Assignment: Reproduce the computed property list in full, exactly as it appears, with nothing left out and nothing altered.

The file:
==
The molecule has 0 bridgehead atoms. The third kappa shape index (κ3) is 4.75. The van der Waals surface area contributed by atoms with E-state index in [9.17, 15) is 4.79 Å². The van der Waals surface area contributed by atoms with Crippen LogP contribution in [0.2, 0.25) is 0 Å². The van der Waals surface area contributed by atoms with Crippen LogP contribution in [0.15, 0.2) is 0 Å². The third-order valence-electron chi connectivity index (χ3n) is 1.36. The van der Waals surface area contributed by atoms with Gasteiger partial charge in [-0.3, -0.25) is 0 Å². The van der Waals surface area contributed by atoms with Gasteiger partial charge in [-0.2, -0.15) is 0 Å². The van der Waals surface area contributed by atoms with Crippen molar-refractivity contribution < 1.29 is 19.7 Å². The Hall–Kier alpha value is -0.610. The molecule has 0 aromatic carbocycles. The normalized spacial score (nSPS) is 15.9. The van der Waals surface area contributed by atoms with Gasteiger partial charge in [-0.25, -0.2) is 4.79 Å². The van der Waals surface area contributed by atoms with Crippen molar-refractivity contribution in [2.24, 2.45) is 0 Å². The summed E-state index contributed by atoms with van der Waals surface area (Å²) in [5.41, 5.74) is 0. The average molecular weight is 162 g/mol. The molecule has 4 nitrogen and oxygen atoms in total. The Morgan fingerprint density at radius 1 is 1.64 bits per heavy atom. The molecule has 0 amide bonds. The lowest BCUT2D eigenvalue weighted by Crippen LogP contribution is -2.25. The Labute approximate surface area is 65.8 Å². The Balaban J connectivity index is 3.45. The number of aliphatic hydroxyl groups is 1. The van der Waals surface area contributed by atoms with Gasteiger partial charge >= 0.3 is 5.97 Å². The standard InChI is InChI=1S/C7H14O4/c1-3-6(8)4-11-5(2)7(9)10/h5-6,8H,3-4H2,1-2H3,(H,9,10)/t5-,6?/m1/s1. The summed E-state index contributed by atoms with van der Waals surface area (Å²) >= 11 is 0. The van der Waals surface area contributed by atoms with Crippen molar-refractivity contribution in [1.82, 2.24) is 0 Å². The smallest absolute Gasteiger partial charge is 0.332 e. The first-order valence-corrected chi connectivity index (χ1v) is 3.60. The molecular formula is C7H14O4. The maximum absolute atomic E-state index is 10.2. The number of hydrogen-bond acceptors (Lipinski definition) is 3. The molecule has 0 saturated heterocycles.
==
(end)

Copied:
The molecule has 0 bridgehead atoms. The third kappa shape index (κ3) is 4.75. The van der Waals surface area contributed by atoms with E-state index in [9.17, 15) is 4.79 Å². The van der Waals surface area contributed by atoms with Crippen LogP contribution in [0.2, 0.25) is 0 Å². The van der Waals surface area contributed by atoms with Crippen LogP contribution in [0.15, 0.2) is 0 Å². The third-order valence-electron chi connectivity index (χ3n) is 1.36. The van der Waals surface area contributed by atoms with Gasteiger partial charge in [-0.3, -0.25) is 0 Å². The van der Waals surface area contributed by atoms with Gasteiger partial charge in [-0.2, -0.15) is 0 Å². The van der Waals surface area contributed by atoms with Crippen molar-refractivity contribution < 1.29 is 19.7 Å². The Hall–Kier alpha value is -0.610. The molecule has 0 aromatic carbocycles. The normalized spacial score (nSPS) is 15.9. The van der Waals surface area contributed by atoms with Gasteiger partial charge in [-0.25, -0.2) is 4.79 Å². The van der Waals surface area contributed by atoms with Crippen molar-refractivity contribution in [2.24, 2.45) is 0 Å². The summed E-state index contributed by atoms with van der Waals surface area (Å²) in [5.41, 5.74) is 0. The average molecular weight is 162 g/mol. The molecule has 4 nitrogen and oxygen atoms in total. The Morgan fingerprint density at radius 1 is 1.64 bits per heavy atom. The molecule has 0 amide bonds. The lowest BCUT2D eigenvalue weighted by Crippen LogP contribution is -2.25. The Labute approximate surface area is 65.8 Å². The Balaban J connectivity index is 3.45. The number of aliphatic hydroxyl groups is 1. The van der Waals surface area contributed by atoms with Gasteiger partial charge >= 0.3 is 5.97 Å². The standard InChI is InChI=1S/C7H14O4/c1-3-6(8)4-11-5(2)7(9)10/h5-6,8H,3-4H2,1-2H3,(H,9,10)/t5-,6?/m1/s1. The summed E-state index contributed by atoms with van der Waals surface area (Å²) >= 11 is 0. The van der Waals surface area contributed by atoms with Crippen molar-refractivity contribution in [1.82, 2.24) is 0 Å². The smallest absolute Gasteiger partial charge is 0.332 e. The first-order valence-corrected chi connectivity index (χ1v) is 3.60. The molecular formula is C7H14O4. The maximum absolute atomic E-state index is 10.2. The number of hydrogen-bond acceptors (Lipinski definition) is 3. The molecule has 0 saturated heterocycles.